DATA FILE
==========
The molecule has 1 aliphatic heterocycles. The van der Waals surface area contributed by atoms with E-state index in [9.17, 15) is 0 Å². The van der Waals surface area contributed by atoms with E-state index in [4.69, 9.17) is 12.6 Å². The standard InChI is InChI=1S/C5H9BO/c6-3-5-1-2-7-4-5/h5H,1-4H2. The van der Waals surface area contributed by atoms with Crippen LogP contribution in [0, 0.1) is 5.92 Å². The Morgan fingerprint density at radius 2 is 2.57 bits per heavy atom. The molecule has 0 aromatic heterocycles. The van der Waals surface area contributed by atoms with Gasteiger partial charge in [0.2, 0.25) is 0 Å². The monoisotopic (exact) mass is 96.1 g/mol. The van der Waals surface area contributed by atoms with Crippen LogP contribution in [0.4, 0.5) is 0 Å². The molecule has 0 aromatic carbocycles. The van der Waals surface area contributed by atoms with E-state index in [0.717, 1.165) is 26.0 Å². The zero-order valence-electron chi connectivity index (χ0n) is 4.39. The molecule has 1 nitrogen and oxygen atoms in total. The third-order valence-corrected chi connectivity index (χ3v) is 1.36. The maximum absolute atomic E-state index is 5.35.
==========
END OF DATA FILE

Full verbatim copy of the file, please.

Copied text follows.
The molecule has 1 aliphatic heterocycles. The van der Waals surface area contributed by atoms with E-state index in [9.17, 15) is 0 Å². The van der Waals surface area contributed by atoms with E-state index in [4.69, 9.17) is 12.6 Å². The standard InChI is InChI=1S/C5H9BO/c6-3-5-1-2-7-4-5/h5H,1-4H2. The van der Waals surface area contributed by atoms with Crippen LogP contribution in [0, 0.1) is 5.92 Å². The Morgan fingerprint density at radius 2 is 2.57 bits per heavy atom. The molecule has 0 aromatic heterocycles. The van der Waals surface area contributed by atoms with Gasteiger partial charge in [0.2, 0.25) is 0 Å². The monoisotopic (exact) mass is 96.1 g/mol. The van der Waals surface area contributed by atoms with Crippen LogP contribution in [0.4, 0.5) is 0 Å². The molecule has 0 aromatic carbocycles. The van der Waals surface area contributed by atoms with E-state index in [0.717, 1.165) is 26.0 Å². The zero-order valence-electron chi connectivity index (χ0n) is 4.39. The molecule has 1 nitrogen and oxygen atoms in total. The third-order valence-corrected chi connectivity index (χ3v) is 1.36. The maximum absolute atomic E-state index is 5.35.